Debian/Ubuntu Tips and Tricks


Debian/Ubuntu Tips and Tricks

How-To: Set up a LAN gateway with DHCP, Dynamic DNS and iptables on Debian Etch — page 4 — IPtables

Posted by chantra on June 29th, 2008

3. Forwarding Internet traffic with IPtables

IPtables is both used to act as a firewall, but it is also the one passing packets from one network to another.

3.1. Enabling IP forwarding

IP forwarding is enabled at the kernel level. The way to enable it is to set /proc/sys/net/ipv4/ip_forward to 1.
This can be done during runtime by typing:

# echo 1 > /proc/sys/net/ipv4/ip_forward

To make those changes permanent upon reboots, edit /etc/sysctl.conf and make sure there is the following values:


3.2. Setting iptables rules

The next step is to set up iptables rules, the ones that will tell the kernel what to do with the packet depending on their states.

This firewall will only accept ssh connection from the WAN, anything from the LAN and will forward port 2222 from the WAN to machine on port 22.

Here is the script used:

# this script requires iptables package to be
# installed on your machine
# Where to find iptables binary
# The network interface you will use
# WAN is the one connected to the internet
# LAN the one connected to your local network
# First we need to clear up any existing firewall rules
# and chain which might have been created
$IPT -F -t mangle
$IPT -F -t nat
# Default policies: Drop any incoming packets
# accept the rest.
# To be able to forward traffic from your LAN
# to the Internet, we need to tell the kernel
# to allow ip forwarding
echo 1 > /proc/sys/net/ipv4/ip_forward
# Masquerading will make machines from the LAN
# look like if they were the router
$IPT -t nat -A PREROUTING -i $WAN -p tcp --dport 2222 -j DNAT --to-destination
$IPT -A FORWARD -i $WAN -p tcp  --dport 22 -m state --state NEW -j ACCEPT
# Do not allow other new or invalid connections to reach your internal network
$IPT -A FORWARD -i $WAN -m state --state NEW,INVALID -j DROP
# Accept any connections from the local machine
# plus from your local network
# log those packets and inform the sender that the packet was rejected
$IPT -N Rejectwall
$IPT -A Rejectwall -m limit --limit 10/minute -j LOG --log-prefix "Rejectwall: "
$IPT -A Rejectwall -j REJECT
# use the following instead if you want to simulate that the host is not reachable
# for fun though
#$IPT -A Rejectwall -j REJECT  --reject-with icmp-host-unreachable
$IPT -A INPUT -p icmp -j ACCEPT
# Accept ssh connections from the Internet
$IPT -A INPUT -i $WAN -p tcp --dport 22 -j ACCEPT
# or only accept from a certain ip
#$IPT -A INPUT -i $WAN -s -p tcp --dport 22 -j ACCEPT
# Accept related and established connections
# Drop netbios from the outside, no log, just drop
$IPT -A INPUT -p udp --sport 137 --dport 137 -j DROP
# Finally, anything which was not allowed yet
# is going to go through our Rejectwall rule
$IPT -A INPUT -j Rejectwall

Now, run the script:

# sh

All host within the LAN should now be able to access the internet!

now we have to make sure that the changes are permanent upon reboot.

3.3. Making iptables rules persistent

I like to be able to easily start and stop iptables using an init.d script. Unfortunately, this is gone from debian packages.

Anyhow, here is a script that you can copy to /etc/init.d/iptables :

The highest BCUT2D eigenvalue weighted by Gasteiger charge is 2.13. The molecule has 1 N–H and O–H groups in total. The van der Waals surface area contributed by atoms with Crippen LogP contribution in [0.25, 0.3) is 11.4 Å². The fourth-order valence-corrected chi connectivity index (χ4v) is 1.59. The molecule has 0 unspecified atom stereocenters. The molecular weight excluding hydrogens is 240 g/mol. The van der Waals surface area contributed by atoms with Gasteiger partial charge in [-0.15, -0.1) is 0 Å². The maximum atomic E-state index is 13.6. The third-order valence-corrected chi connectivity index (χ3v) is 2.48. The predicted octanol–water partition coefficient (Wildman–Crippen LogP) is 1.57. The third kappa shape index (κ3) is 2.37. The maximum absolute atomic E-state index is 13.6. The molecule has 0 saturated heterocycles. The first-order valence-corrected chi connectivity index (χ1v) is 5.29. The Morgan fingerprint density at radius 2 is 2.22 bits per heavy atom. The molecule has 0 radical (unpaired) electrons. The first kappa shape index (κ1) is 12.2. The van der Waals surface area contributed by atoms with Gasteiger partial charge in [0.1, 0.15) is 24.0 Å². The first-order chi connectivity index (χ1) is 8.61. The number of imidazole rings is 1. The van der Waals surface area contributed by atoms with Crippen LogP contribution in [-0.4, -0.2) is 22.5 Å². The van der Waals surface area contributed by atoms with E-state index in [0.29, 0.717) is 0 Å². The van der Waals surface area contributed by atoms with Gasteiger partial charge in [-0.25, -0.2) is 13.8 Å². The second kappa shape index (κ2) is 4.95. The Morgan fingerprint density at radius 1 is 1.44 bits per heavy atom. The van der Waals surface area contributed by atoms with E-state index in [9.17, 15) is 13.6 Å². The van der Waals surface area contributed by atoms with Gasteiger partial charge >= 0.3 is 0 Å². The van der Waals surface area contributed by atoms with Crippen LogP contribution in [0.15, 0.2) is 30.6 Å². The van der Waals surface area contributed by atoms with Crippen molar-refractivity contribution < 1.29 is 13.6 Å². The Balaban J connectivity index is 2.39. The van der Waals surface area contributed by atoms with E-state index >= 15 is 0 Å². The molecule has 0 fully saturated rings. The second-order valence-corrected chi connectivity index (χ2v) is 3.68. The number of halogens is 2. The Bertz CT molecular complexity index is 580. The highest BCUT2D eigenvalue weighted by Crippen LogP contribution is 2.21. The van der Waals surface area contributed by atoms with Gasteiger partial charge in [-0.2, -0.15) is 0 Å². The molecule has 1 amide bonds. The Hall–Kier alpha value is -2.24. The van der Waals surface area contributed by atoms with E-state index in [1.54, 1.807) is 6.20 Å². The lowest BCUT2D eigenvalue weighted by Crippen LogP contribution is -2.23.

# load options
if [ -f /etc/default/iptables ] ; then
  . /etc/default/iptables
  exit 1
# Check for daemon presence
test -x ${IPTABLES} || exit 0
# Get lsb functions
. /lib/lsb/init-functions
. /etc/default/rcS
# Check for saved state
if [ x$1 != "xsave" ] && [ x$1 = "xstart" ] && ! test -r ${IPTABLES_SAVE}; then
  log_warning_msg "Skipping iptables configuration..."
  exit 0
flush() {
  if [ -f /proc/net/ip_tables_names ] ; then
    for table in `cat /proc/net/ip_tables_names`; do
      ${IPTABLES} -F -t $table
      ${IPTABLES} -X -t $table
      if [ $table = nat ]; then
        ${IPTABLES} -t nat -P OUTPUT ACCEPT
      elif [ $table = mangle ]; then
        ${IPTABLES} -t mangle -P PREROUTING ACCEPT
        ${IPTABLES} -t mangle -P INPUT ACCEPT
        ${IPTABLES} -t mangle -P FORWARD ACCEPT
        ${IPTABLES} -t mangle -P OUTPUT ACCEPT
      elif [ $table = filter ]; then
        ${IPTABLES} -t filter -P INPUT ACCEPT
        ${IPTABLES} -t filter -P FORWARD ACCEPT
        ${IPTABLES} -t filter -P OUTPUT ACCEPT
  return 0
case "$1" in
  log_begin_msg "Loading iptables settings..."
  log_end_msg $?
  log_begin_msg "Saving iptables settings..."
  log_end_msg $?
  log_begin_msg "Clearing iptables settings..."
  log_end_msg $?
  $0 stop
  $0 start
  log_success_msg "Usage: $0 {start|stop|restart|status|save}"
  exit 1

and another one to /etc/default/iptables :


finally, once you are satisfied with your actual rules, save them by typing the following:

# /etc/init.d/iptables save

We also need to make sure that the service will be started upon boot up by typing:

# update-rc.d iptables defaults 20

And that's it, here we are with a box that provide full access t internet!

4. Troubleshooting

Even though this tutorial is made in such a way that you could just copy and paste, issues may arise.

You might find useful to install the packages dnsutils, telnet, tcpdump and nmap to get a better idea of what is going on.

In /var/log , action is going to be mailly in messages, daemon.log and syslog.

Series Navigation<< How-To: Set up a LAN gateway with DHCP, Dynamic DNS and iptables on Debian Etch — page 2 — DNS server

7 Responses to “How-To: Set up a LAN gateway with DHCP, Dynamic DNS and iptables on Debian Etch — page 4 — IPtables”

  1. Hi Chantra. I am newbie. After extensive searching on the Internet, I came across your post. I have the exact similar setup on my system, i.e. eth0 is get IP via DHCP which can connect to the Internet. eth1 is intended to be the interface for the internal lan. My objective is to setup and internal lan that can reach the internet and get DHCP IP address from the eth1 interface. I want to accomplish more than this however, I'd like to start small.